Consider taking photos of all headstones in a small community cemetery. If your family came from a small town and your roots go back many generations or many decades, chances are you are related to most, if not all, persons buried in the cemetery. If you have traveled a great distance to capture family graves on film, take an extra hour or two and capture the other headstones on film; you can sort out details later. You will often find direct family members buried among other families.
Look at the base, top, sides and back of headstones. In addition examining the inscription, look around the headstone for other important information that can be inscribed about the individual, family, maker of the headstone and writings of the deceased.
Take eye-level pictures of headstone inscriptions. When shooting headstone inscriptions, try to take the photo of the inscription at eye level. You will find information much easier to read.
Can't find a family member's gravesite? See if you can talk to the sexton and ask to see the cemetery plot map. The sexton may have records you can photograph. Some cemeteries bury several layers deep to conserve space. In these situations, the headstone on top may only be for one of the several persons buried in the plot. Sometimes headstones are not available because the family is too poor for a marker, but the sexton will have details of who is buried where.
Take time to clear grass and other foliage away from a gravestone's inscription before taking a photograph. Clear any cut, dried grass away. If a branch has grown over the marker, pull it back. Clear overgrown grass to the edge of the marker or headstone. Important information or epitaphs may be separated from the main inscription (for example, a bronze marker denoting group or religious affiliation or service in a branch of military or in a specific war).
Use a little chalk for the hard-to-read, old headstones. Letters on the old stones are often barely legible. Take a little piece of white (or black or any other dark color) chalk and fill letters. Or rub the white chalk on the flat surface next to the letters.
Older stones tend to lean or slant. Tilt the camera to the angle of the stone, and your image will straighten up nicely.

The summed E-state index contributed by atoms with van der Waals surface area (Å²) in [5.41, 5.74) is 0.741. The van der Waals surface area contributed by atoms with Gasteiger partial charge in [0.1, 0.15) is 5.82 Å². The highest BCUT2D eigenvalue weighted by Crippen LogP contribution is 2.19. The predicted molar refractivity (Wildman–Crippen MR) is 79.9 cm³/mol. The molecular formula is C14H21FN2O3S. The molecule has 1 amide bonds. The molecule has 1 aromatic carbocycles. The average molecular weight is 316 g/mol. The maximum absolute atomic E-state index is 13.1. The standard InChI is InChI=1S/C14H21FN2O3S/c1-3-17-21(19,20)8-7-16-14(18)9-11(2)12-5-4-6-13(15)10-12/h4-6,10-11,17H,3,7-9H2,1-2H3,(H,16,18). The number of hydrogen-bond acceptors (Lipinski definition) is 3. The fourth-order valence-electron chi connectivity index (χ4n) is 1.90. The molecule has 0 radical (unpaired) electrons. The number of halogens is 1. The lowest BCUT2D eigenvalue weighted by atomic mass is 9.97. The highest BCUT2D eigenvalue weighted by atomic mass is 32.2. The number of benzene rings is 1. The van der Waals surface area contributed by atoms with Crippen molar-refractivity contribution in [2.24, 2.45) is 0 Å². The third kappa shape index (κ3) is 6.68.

Shoot black and gray polished marble at an angle. Dark polished headstones are sometimes hard to read or can reflect a camera's flash, making the image illegible. Shoot polished stone at an angle and then view on LCD for clarity. Reshoot at a different angle if needed.
A flash might help with shaded headstones or on cloudy days. If it's difficult to read the inscription in a photo you've just taken, try the flash. It should provide just enough extra light to fill in the dark shadows so you can read the lettering. Approach from various angles, if necessary.
A soft brush or natural sponge with water can help remove surface soil. Gentle brushing should remove surface dirt and bird droppings. Never use hard objects or stiff brushes to clean the stone.
Try sponge and water on light-colored stone. The water will darken the inscription on the stone.
Keep a written record. Some items that can contribute to a written record include location, a map of the cemetery with the stones numbered, time elements (time of day, date and frame number) and transcription of the epitaph. Post your photos of headstones on family websites or public sites such as Virtual Cemetery or Dead Fred.
When you take the time to adequately prepare for your field research, you will find greater success and better insight into the next steps you need to take in your research on the Internet and in the field.
Barry J. Ewell is author of "Family Treasures: 15 Lessons, Tips and Tricks for Discovering your Family History" and founder of MyGenShare.com, an online educational website for genealogy and family history.
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